Shweta Punj is a business journalist, a television host and a social entrepreneur. She has worked with big houses like CNBC TV18, Inside Washington Publishers, Bloomberg UTV, and NewsX. A two-part series authored by her on outsourcing was nominated for the ‘Best Business Story Award – North America’. She is also the co-founder of the New Delhi-based research think tank The Whypoll Foundation which runs India’s first public service and governance feedback social networking domain www.whypoll.org. She is also the author of the book-Why I failed?
Here are a few excerpts of the interview about her fascinating world of Journalism!
Welcome to Twenty19! It’s an honor to have you as our mentor today. You have been a business journalist, a television host and a social entrepreneur. Juggling so many roles, has it been difficult and can you tell our readers the inspiration behind your success?
Shweta: If you think about it, each of these roles are inter-related, so it hasn’t been difficult. I write on governance and policies, Whypoll seeks at making governance more transparent and my television work is an extension of my work as a journalist. What keeps me motivated is the fact that I genuinely enjoy what I do, and as a Journalist you are required to constantly learn and un-learn. So you never really do “more of the same thing.” Every story is a new and every experience is enriching in its own way.
Did you always want to be a journalist?
Shweta: Yes, I knew very early on in my life that I wanted to be a Journalist. Reporting untold stories has always intrigued me.
You have been with several news organizations, what has been your experience?
Shweta : Every job or opportunity will teach you something. As you get out of school or college, you wouldn’t get a teacher-student relationship. Your colleagues and your experience will be your teachers and it is entirely upto you on what you make of every opportunity and go on to apply those learning in your career.
The book you wrote – “Why I Failed” has been really doing well. What was your role as a writer?
Shweta : The need to succeed is constantly drilled in us from very early on in our life. In India, especially, there is just too much disdain and discomfort associated with failure. Through the book I wanted to generate a conversation around failure. Because the fact-of-the-matter is that failure and death are perhaps the only two constants in our life. The book chronicles 16 stories of leaders who have experienced heartbreaking failures and have used those experiences to build and create. I think, as you read the book, you will find yourself in these stories.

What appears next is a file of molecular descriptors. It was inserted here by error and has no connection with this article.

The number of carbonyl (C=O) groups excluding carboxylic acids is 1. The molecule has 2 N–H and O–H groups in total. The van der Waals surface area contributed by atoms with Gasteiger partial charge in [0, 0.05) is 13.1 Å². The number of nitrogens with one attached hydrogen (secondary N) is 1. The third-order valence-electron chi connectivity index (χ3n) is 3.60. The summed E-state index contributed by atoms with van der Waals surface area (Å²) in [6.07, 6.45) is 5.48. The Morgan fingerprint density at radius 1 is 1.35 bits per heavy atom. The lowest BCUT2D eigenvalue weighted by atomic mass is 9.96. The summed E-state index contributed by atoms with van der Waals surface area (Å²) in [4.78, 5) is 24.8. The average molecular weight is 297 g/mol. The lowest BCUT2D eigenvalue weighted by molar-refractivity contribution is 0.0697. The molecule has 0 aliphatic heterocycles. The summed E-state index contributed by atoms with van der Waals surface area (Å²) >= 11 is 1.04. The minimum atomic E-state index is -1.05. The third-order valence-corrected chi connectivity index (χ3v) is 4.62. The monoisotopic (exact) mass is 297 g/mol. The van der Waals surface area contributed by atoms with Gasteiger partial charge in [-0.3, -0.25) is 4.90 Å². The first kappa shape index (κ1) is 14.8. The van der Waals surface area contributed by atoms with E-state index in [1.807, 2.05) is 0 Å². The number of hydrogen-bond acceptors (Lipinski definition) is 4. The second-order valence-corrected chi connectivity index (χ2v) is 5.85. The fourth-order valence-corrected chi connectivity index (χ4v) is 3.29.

The face and the person
There are a few start-ups in India such as Twenty19 which are promoting internship culture among undergraduate students. Can you highlight some of the advantages of such internships?
Shweta : Internships are fabulous way to identify what career path is ideal for you and what you enjoy doing. It is a great way to get exposure and know exactly what you want. It also helps you analyze on how much you have to push yourself in a particular job or in a particular field that you want to delve into. My internships were testing grounds. I got an idea of where I should improve, what interests me, and what I should focus on. It is a great way to orient yourself with the real world.
Did you have any internships from back in college days?
Shweta : Yes I interned at a few places. Every internship I did, I took away something constructive from it. My first internship was when I was at school. I interned for the show ‘Aap Ki Adalat’ hosted by Rajat Sharma which not only gave me the first exposure to the media industry but also a great insight on how you put together such an elaborate show. I have interned at The Pioneer and Zee News –and have some wonderful memories of those days –it’s during that time that you really work for the love of what you do.
What word of advice would you want to give to the current generation of college students for decisions in their career choices.
Shweta: The world is literally your stage, don’t over analyze, just do it.